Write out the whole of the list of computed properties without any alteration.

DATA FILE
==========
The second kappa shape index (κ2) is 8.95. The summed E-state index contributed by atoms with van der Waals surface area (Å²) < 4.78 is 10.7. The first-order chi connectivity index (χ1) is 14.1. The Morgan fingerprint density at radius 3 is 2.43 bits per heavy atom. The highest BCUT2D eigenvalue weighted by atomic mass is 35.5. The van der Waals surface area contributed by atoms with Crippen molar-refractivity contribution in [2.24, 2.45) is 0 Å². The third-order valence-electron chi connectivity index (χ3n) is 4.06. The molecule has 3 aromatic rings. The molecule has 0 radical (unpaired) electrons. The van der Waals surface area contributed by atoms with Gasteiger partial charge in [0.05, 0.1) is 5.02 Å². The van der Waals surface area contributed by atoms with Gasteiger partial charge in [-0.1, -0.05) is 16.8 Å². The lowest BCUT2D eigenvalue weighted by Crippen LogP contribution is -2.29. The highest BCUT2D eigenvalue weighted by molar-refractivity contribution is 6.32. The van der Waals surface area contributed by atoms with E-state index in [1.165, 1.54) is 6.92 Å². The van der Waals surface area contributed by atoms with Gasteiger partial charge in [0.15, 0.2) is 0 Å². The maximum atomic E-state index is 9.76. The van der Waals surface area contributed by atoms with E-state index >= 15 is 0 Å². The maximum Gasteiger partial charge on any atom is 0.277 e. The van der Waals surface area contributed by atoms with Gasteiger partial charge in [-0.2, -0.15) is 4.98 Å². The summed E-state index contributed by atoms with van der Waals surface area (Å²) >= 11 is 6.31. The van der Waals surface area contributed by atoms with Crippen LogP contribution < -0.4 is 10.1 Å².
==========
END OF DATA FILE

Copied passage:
The second kappa shape index (κ2) is 8.95. The summed E-state index contributed by atoms with van der Waals surface area (Å²) < 4.78 is 10.7. The first-order chi connectivity index (χ1) is 14.1. The Morgan fingerprint density at radius 3 is 2.43 bits per heavy atom. The highest BCUT2D eigenvalue weighted by atomic mass is 35.5. The van der Waals surface area contributed by atoms with Crippen molar-refractivity contribution in [2.24, 2.45) is 0 Å². The third-order valence-electron chi connectivity index (χ3n) is 4.06. The molecule has 3 aromatic rings. The molecule has 0 radical (unpaired) electrons. The van der Waals surface area contributed by atoms with Gasteiger partial charge in [0.05, 0.1) is 5.02 Å². The van der Waals surface area contributed by atoms with Gasteiger partial charge in [-0.1, -0.05) is 16.8 Å². The lowest BCUT2D eigenvalue weighted by Crippen LogP contribution is -2.29. The highest BCUT2D eigenvalue weighted by molar-refractivity contribution is 6.32. The van der Waals surface area contributed by atoms with E-state index in [1.165, 1.54) is 6.92 Å². The van der Waals surface area contributed by atoms with Gasteiger partial charge in [0.15, 0.2) is 0 Å². The maximum atomic E-state index is 9.76. The van der Waals surface area contributed by atoms with E-state index >= 15 is 0 Å². The maximum Gasteiger partial charge on any atom is 0.277 e. The van der Waals surface area contributed by atoms with Gasteiger partial charge in [-0.2, -0.15) is 4.98 Å². The summed E-state index contributed by atoms with van der Waals surface area (Å²) >= 11 is 6.31. The van der Waals surface area contributed by atoms with Crippen LogP contribution < -0.4 is 10.1 Å².